ADA & Disabilities, Leave Management, Policy, and Compliance

Job Description Can’t Do the Heavy Lifting in Determining Employee’s Essential Functions

The 6th Circuit recently overturned a lower court’s dismissal of an employee’s disability and age discrimination claims and sent the case back for trial. The employee, who is unable to lift more than 35 pounds because he has scoliosis, was discharged after nearly 40 years on the job when his supervisor discovered that his condition prevents him from performing the duties outlined in his job description.


“David” was employed at a Bi-Lo supermarket as a stock clerk for 38 years. He worked on the third shift as part of a three-person team tasked with stocking shelves each night. One morning, the store director arrived at the end of the third shift and asked why the team hadn’t finished shelving all the product. He was told that David had a “bad back,” and the other two members of the team “had to help with the heavy stuff to get it done.” It was the first and only time that the team was unable to complete its shelving tasks.

David was diagnosed with scoliosis when was a teenager. He and his coworkers had an informal arrangement under which the coworkers did the heavy lifting while David placed products on the shelves. Despite the written job description for the stock clerk position, which indicated that the job requires “frequent” lifting of objects weight 20 to 60 pounds, David managed to work successfully with that accommodation from his colleagues.

Following the incident in which all the product wasn’t shelved, David was given the job description and a physical capabilities testing sheet and told that the sheet had to be completed by a physician. The doctor capped the weight David could safely lift at 35 pounds.

As a result, he was placed on a leave of absence and told that he should take his sick leave, use his vacation pay, and apply for short-term disability to bridge the gap until he turned 62, when he could “start drawing Social Security and start getting [his] retirement check.”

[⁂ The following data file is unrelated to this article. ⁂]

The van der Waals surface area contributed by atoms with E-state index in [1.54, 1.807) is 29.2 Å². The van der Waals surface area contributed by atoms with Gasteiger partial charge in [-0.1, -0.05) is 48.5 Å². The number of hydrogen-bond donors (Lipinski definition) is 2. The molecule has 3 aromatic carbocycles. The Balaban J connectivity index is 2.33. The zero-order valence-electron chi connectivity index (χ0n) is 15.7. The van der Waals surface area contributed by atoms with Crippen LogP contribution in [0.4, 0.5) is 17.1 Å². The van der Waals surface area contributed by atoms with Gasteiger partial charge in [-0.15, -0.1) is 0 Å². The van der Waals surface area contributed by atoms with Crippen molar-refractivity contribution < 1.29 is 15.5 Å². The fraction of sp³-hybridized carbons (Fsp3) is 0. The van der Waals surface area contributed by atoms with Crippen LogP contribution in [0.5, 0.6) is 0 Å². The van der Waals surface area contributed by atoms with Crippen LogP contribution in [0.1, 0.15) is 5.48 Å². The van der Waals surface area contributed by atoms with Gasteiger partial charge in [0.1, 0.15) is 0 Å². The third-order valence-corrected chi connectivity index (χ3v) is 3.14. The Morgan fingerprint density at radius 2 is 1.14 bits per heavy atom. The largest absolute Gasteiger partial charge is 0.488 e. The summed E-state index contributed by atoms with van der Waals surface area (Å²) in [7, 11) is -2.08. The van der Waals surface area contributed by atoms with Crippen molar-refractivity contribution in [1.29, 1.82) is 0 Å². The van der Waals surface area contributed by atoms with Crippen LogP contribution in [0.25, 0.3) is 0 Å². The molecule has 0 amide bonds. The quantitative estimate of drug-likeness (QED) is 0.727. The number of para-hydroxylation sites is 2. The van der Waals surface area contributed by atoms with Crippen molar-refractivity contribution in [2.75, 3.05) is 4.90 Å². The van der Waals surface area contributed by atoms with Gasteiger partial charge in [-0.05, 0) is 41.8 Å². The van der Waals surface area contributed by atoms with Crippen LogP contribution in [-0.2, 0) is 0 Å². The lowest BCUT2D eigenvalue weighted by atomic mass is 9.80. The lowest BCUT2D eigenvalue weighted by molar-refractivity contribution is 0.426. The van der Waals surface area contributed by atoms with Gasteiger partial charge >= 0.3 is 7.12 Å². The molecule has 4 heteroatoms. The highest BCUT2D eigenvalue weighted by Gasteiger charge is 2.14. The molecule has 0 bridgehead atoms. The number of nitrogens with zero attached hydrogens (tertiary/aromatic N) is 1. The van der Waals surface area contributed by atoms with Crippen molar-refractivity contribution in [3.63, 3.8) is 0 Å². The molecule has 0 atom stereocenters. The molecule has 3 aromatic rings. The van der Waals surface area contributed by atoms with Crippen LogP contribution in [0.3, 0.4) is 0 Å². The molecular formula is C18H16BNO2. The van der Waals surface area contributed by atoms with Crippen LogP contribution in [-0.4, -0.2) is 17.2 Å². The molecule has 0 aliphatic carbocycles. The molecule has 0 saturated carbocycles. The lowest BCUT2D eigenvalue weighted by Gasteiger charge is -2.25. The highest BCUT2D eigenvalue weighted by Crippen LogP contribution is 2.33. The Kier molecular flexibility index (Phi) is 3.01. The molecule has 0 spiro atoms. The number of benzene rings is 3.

Bi-Lo told David that he couldn’t return to work unless he was cleared by a doctor to lift at least 60 pounds. The store refused his request to return to work with the same accommodation he had previously received from his coworkers. As a result, he filed a lawsuit alleging Bi-Lo had discriminated against him on the basis of his disability and his age in violation of state and federal law.

After concluding that the ability to lift more than 35 pounds is an essential function of the stock clerk position, the lower court ruled in favor of Bi-Lo and dismissed David’s claims on summary judgment, thereby avoiding the need for a trial. David appealed that decision to the 6th Circuit.

Court’s Decision

The appellate court reversed the lower court’s decision and sent the case back for trial. The court of appeals determined that contrary to the lower court’s findings, a reasonable jury could conclude that the ability to lift more than 35 pounds isn’t an essential function of Bi-Lo’s stock clerk job and that age was a motivating factor in its decision to terminate David’s employment. There was considerable evidence to suggest that despite the lifting requirements outlined in the job description, the ability to lift more than 35 pounds isn’t an essential function of the stock clerk position.